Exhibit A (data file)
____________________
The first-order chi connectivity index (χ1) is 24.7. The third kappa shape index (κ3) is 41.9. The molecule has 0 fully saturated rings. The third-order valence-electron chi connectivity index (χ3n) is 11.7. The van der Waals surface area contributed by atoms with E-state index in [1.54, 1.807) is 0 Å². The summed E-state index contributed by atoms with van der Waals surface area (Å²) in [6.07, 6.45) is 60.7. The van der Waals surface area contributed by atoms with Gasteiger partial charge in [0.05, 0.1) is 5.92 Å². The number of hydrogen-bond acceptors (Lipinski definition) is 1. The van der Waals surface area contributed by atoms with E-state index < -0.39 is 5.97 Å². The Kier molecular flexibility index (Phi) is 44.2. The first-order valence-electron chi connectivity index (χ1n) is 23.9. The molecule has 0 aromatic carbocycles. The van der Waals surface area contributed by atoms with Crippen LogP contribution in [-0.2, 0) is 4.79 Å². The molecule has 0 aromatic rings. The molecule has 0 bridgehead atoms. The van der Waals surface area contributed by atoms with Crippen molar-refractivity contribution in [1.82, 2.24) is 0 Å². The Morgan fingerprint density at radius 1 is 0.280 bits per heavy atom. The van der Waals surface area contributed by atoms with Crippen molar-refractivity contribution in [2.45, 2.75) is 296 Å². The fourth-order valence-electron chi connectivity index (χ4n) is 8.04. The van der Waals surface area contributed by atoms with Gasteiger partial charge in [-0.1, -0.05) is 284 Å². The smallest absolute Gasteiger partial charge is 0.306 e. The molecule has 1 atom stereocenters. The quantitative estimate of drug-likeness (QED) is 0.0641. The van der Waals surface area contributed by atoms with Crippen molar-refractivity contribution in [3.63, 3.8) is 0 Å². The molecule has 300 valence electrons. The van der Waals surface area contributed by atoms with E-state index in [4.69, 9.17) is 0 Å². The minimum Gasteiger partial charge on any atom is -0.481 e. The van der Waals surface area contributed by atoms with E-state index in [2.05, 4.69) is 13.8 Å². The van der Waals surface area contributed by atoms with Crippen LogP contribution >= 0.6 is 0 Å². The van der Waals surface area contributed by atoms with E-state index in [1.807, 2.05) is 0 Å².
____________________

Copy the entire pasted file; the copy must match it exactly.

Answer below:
The first-order chi connectivity index (χ1) is 24.7. The third kappa shape index (κ3) is 41.9. The molecule has 0 fully saturated rings. The third-order valence-electron chi connectivity index (χ3n) is 11.7. The van der Waals surface area contributed by atoms with E-state index in [1.54, 1.807) is 0 Å². The summed E-state index contributed by atoms with van der Waals surface area (Å²) in [6.07, 6.45) is 60.7. The van der Waals surface area contributed by atoms with Gasteiger partial charge in [0.05, 0.1) is 5.92 Å². The number of hydrogen-bond acceptors (Lipinski definition) is 1. The van der Waals surface area contributed by atoms with E-state index < -0.39 is 5.97 Å². The Kier molecular flexibility index (Phi) is 44.2. The first-order valence-electron chi connectivity index (χ1n) is 23.9. The molecule has 0 aromatic carbocycles. The van der Waals surface area contributed by atoms with Crippen LogP contribution in [-0.2, 0) is 4.79 Å². The molecule has 0 aromatic rings. The molecule has 0 bridgehead atoms. The van der Waals surface area contributed by atoms with Crippen molar-refractivity contribution in [1.82, 2.24) is 0 Å². The Morgan fingerprint density at radius 1 is 0.280 bits per heavy atom. The van der Waals surface area contributed by atoms with Crippen molar-refractivity contribution in [2.45, 2.75) is 296 Å². The fourth-order valence-electron chi connectivity index (χ4n) is 8.04. The van der Waals surface area contributed by atoms with Gasteiger partial charge in [-0.1, -0.05) is 284 Å². The smallest absolute Gasteiger partial charge is 0.306 e. The molecule has 1 atom stereocenters. The quantitative estimate of drug-likeness (QED) is 0.0641. The van der Waals surface area contributed by atoms with Crippen molar-refractivity contribution in [3.63, 3.8) is 0 Å². The molecule has 300 valence electrons. The van der Waals surface area contributed by atoms with E-state index in [4.69, 9.17) is 0 Å². The minimum Gasteiger partial charge on any atom is -0.481 e. The van der Waals surface area contributed by atoms with E-state index in [2.05, 4.69) is 13.8 Å². The van der Waals surface area contributed by atoms with Crippen LogP contribution >= 0.6 is 0 Å². The van der Waals surface area contributed by atoms with E-state index in [1.807, 2.05) is 0 Å².